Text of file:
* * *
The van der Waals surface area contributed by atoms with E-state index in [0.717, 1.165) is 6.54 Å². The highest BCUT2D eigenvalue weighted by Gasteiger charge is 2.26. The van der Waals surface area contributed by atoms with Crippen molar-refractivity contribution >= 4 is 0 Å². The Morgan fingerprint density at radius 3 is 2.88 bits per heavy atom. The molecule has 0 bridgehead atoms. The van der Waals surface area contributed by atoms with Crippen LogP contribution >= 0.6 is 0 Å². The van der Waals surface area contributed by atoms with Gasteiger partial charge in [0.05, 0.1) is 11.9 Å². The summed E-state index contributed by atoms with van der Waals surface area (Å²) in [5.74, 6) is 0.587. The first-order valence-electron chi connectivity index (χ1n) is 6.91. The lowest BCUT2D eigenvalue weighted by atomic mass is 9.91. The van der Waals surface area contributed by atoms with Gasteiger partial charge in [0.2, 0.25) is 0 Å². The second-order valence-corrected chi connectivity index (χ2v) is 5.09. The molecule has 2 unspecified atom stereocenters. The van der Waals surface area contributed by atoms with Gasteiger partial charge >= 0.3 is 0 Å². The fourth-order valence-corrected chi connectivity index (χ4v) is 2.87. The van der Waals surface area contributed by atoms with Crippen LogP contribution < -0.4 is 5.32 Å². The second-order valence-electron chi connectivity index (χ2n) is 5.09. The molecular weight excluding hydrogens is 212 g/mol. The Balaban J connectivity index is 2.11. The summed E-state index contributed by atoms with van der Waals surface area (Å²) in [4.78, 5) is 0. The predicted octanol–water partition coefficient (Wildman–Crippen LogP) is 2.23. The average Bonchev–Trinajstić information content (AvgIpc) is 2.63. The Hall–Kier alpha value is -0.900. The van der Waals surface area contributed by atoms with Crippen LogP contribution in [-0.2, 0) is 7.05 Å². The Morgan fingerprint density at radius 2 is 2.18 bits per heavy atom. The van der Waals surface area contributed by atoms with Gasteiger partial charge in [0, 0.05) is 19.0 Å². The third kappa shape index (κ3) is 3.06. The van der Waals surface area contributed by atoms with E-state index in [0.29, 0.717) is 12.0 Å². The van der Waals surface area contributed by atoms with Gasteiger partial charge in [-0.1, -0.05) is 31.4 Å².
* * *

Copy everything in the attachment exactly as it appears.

The van der Waals surface area contributed by atoms with E-state index in [0.717, 1.165) is 6.54 Å². The highest BCUT2D eigenvalue weighted by Gasteiger charge is 2.26. The van der Waals surface area contributed by atoms with Crippen molar-refractivity contribution >= 4 is 0 Å². The Morgan fingerprint density at radius 3 is 2.88 bits per heavy atom. The molecule has 0 bridgehead atoms. The van der Waals surface area contributed by atoms with Crippen LogP contribution >= 0.6 is 0 Å². The van der Waals surface area contributed by atoms with Gasteiger partial charge in [0.05, 0.1) is 11.9 Å². The summed E-state index contributed by atoms with van der Waals surface area (Å²) in [5.74, 6) is 0.587. The first-order valence-electron chi connectivity index (χ1n) is 6.91. The lowest BCUT2D eigenvalue weighted by atomic mass is 9.91. The van der Waals surface area contributed by atoms with Gasteiger partial charge in [0.2, 0.25) is 0 Å². The second-order valence-corrected chi connectivity index (χ2v) is 5.09. The molecule has 2 unspecified atom stereocenters. The van der Waals surface area contributed by atoms with Gasteiger partial charge >= 0.3 is 0 Å². The fourth-order valence-corrected chi connectivity index (χ4v) is 2.87. The van der Waals surface area contributed by atoms with Crippen LogP contribution < -0.4 is 5.32 Å². The second-order valence-electron chi connectivity index (χ2n) is 5.09. The molecular weight excluding hydrogens is 212 g/mol. The Balaban J connectivity index is 2.11. The summed E-state index contributed by atoms with van der Waals surface area (Å²) in [4.78, 5) is 0. The predicted octanol–water partition coefficient (Wildman–Crippen LogP) is 2.23. The average Bonchev–Trinajstić information content (AvgIpc) is 2.63. The Hall–Kier alpha value is -0.900. The van der Waals surface area contributed by atoms with Crippen LogP contribution in [-0.2, 0) is 7.05 Å². The Morgan fingerprint density at radius 2 is 2.18 bits per heavy atom. The van der Waals surface area contributed by atoms with Gasteiger partial charge in [0, 0.05) is 19.0 Å². The third kappa shape index (κ3) is 3.06. The van der Waals surface area contributed by atoms with E-state index in [0.29, 0.717) is 12.0 Å². The van der Waals surface area contributed by atoms with Gasteiger partial charge in [-0.1, -0.05) is 31.4 Å².